Google has quietly dropped its demand that users of its free G Suite legacy edition cough up to continue enjoying custom email domains and cloudy productivity tools.

    This story starts in 2006 with the launch of “Google Apps for Your Domain”, a bundle of services that included email, a calendar, Google Talk, and a website building tool. Beta users were offered the service at no cost, complete with the ability to use a custom domain if users let Google handle their MX record.

    The service evolved over the years and added more services, and in 2020 Google rebranded its online productivity offering as “Workspace”. Beta users got most of the updated offerings at no cost.

    Continue reading
  • GNU Compiler Collection adds support for China's LoongArch CPU family
    MIPS...ish is on the march in the Middle Kingdom

    Version 12.1 of the GNU Compiler Collection (GCC) was released this month, and among its many changes is support for China's LoongArch processor architecture.

    The announcement of the release is here; the LoongArch port was accepted as recently as March.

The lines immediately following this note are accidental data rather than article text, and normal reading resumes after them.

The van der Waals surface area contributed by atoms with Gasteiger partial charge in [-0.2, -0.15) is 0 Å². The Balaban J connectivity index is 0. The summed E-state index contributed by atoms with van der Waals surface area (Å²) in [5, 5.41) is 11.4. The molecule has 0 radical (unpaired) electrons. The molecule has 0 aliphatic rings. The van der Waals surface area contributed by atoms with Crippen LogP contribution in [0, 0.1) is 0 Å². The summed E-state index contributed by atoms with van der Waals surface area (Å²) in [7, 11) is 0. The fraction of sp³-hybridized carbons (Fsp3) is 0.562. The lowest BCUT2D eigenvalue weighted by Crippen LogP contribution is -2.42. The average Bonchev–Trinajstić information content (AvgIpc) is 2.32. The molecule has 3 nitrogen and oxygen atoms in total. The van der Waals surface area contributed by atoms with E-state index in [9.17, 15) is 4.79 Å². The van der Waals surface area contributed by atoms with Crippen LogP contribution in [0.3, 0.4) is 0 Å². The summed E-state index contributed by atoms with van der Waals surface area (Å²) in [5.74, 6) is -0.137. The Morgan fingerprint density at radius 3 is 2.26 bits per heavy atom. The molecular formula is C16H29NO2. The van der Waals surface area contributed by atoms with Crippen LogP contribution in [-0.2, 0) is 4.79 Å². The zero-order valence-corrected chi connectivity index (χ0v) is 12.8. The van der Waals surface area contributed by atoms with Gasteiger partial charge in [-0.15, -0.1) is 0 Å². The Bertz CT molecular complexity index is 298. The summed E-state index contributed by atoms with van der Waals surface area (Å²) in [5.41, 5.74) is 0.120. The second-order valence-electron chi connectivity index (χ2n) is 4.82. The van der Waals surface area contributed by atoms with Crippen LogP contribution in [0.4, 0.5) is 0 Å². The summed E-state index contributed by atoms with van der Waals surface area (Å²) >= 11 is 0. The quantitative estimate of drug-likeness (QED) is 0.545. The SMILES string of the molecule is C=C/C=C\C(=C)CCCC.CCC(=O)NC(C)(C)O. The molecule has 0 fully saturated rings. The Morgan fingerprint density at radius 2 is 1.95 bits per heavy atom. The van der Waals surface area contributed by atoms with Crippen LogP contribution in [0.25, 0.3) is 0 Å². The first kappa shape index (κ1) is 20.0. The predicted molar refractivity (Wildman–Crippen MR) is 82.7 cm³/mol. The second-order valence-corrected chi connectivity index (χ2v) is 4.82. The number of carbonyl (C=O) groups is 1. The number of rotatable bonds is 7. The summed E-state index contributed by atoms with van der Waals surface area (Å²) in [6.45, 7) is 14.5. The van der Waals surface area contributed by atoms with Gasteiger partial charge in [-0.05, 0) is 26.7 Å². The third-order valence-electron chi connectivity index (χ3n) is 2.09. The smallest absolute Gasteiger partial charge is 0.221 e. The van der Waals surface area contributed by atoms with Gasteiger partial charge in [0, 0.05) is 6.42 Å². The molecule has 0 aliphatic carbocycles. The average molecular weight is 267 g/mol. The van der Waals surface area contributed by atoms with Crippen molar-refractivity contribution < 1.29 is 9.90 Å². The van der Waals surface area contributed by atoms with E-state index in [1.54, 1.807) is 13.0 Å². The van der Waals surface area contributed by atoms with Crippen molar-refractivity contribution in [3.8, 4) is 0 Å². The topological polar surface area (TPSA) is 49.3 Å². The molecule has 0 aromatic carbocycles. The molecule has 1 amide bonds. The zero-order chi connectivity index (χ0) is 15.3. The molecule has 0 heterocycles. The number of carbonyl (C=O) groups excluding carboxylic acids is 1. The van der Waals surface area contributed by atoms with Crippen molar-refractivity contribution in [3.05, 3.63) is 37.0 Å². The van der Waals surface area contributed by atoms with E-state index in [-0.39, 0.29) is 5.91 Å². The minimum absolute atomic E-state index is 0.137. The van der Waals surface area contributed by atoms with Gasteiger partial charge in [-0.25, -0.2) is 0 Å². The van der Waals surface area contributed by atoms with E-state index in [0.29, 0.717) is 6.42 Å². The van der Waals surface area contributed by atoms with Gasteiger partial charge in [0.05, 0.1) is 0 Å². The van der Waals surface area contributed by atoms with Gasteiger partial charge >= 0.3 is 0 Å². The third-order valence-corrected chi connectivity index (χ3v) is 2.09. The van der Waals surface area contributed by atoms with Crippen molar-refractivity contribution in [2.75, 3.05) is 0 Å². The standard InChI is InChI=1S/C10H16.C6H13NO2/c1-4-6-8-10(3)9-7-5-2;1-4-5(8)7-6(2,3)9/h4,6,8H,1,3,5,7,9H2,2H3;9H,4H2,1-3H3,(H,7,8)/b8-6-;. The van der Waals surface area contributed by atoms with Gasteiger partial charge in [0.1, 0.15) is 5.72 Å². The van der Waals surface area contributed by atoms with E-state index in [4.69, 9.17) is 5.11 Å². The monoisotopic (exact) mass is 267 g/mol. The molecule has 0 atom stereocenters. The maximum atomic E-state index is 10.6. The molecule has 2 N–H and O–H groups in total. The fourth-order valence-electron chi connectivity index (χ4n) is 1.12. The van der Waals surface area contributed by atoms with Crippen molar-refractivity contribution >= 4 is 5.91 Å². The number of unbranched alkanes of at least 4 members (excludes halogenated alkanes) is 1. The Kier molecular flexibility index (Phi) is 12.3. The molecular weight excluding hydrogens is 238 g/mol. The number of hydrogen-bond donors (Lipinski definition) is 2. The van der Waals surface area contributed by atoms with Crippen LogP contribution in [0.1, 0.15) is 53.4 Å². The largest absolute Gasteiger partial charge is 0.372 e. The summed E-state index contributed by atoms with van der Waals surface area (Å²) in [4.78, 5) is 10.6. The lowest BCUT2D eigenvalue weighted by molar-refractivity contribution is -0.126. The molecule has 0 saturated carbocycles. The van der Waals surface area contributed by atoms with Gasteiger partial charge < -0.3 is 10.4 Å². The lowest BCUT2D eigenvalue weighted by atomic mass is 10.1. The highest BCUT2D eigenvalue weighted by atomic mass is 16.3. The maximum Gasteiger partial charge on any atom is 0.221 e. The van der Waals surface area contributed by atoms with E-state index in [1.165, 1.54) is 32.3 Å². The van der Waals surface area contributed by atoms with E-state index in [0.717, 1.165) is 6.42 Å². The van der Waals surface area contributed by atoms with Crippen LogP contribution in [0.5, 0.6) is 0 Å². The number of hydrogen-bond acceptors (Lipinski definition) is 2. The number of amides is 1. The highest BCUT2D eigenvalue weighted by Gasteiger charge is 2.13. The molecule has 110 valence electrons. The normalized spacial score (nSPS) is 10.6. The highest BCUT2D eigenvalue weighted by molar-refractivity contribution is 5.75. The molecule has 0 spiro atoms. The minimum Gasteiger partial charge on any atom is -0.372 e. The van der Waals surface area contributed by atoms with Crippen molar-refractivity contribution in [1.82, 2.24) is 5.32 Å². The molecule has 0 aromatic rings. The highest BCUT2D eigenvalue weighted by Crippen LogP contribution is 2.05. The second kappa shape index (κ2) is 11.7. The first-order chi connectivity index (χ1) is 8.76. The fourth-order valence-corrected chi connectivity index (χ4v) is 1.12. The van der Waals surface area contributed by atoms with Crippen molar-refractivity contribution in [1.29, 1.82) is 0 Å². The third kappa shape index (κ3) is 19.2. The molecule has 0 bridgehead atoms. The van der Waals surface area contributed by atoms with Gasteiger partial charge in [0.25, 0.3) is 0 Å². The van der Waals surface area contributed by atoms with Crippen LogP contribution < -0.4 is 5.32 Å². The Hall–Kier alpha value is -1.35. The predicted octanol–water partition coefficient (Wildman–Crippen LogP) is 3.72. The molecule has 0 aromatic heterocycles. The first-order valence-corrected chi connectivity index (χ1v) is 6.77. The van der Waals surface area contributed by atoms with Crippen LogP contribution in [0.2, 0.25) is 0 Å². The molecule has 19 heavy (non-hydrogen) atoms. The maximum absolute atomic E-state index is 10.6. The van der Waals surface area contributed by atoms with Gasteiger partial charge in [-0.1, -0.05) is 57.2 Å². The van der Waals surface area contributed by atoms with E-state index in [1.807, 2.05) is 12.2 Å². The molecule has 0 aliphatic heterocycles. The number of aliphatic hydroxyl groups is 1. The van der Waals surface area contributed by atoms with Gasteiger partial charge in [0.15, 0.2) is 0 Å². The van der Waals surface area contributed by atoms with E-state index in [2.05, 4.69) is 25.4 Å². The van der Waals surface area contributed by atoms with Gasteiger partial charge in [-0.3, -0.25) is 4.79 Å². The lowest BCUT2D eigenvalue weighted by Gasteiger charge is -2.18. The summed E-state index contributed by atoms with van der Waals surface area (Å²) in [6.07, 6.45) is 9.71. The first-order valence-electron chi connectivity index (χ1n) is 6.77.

China's Academy of Sciences developed a family of MIPS-compatible microprocessors in the early 2000s. In 2010 the tech was spun out into a company callled Loongson Technology which today markets silicon under the brand "Godson". The company bills itself as working to develop technology that secures China and underpins its ability to innovate, a reflection of Beijing's believe that home-grown CPU architectures are critical to the nation's future.

    Continue reading
  • China’s COVID lockdowns bite e-commerce players
    CEO of e-tail market leader JD perhaps boldly points out wider economic impact of zero-virus stance

    The CEO of China’s top e-commerce company, JD, has pointed out the economic impact of China’s current COVID-19 lockdowns - and the news is not good.

    Speaking on the company’s Q1 2022 earnings call, JD Retail CEO Lei Xu said that the first two years of the COVID-19 pandemic had brought positive effects for many Chinese e-tailers as buyer behaviour shifted to online purchases.

    But Lei said the current lengthy and strict lockdowns in Shanghai and Beijing, plus shorter restrictions in other large cities, have started to bite all online businesses as well as their real-world counterparts.

    Continue reading
  • Foxconn forms JV to build chip fab in Malaysia
    Can't say when, where, nor price tag. Has promised 40k wafers a month at between 28nm and 40nm

    Taiwanese contract manufacturer to the stars Foxconn is to build a chip fabrication plant in Malaysia.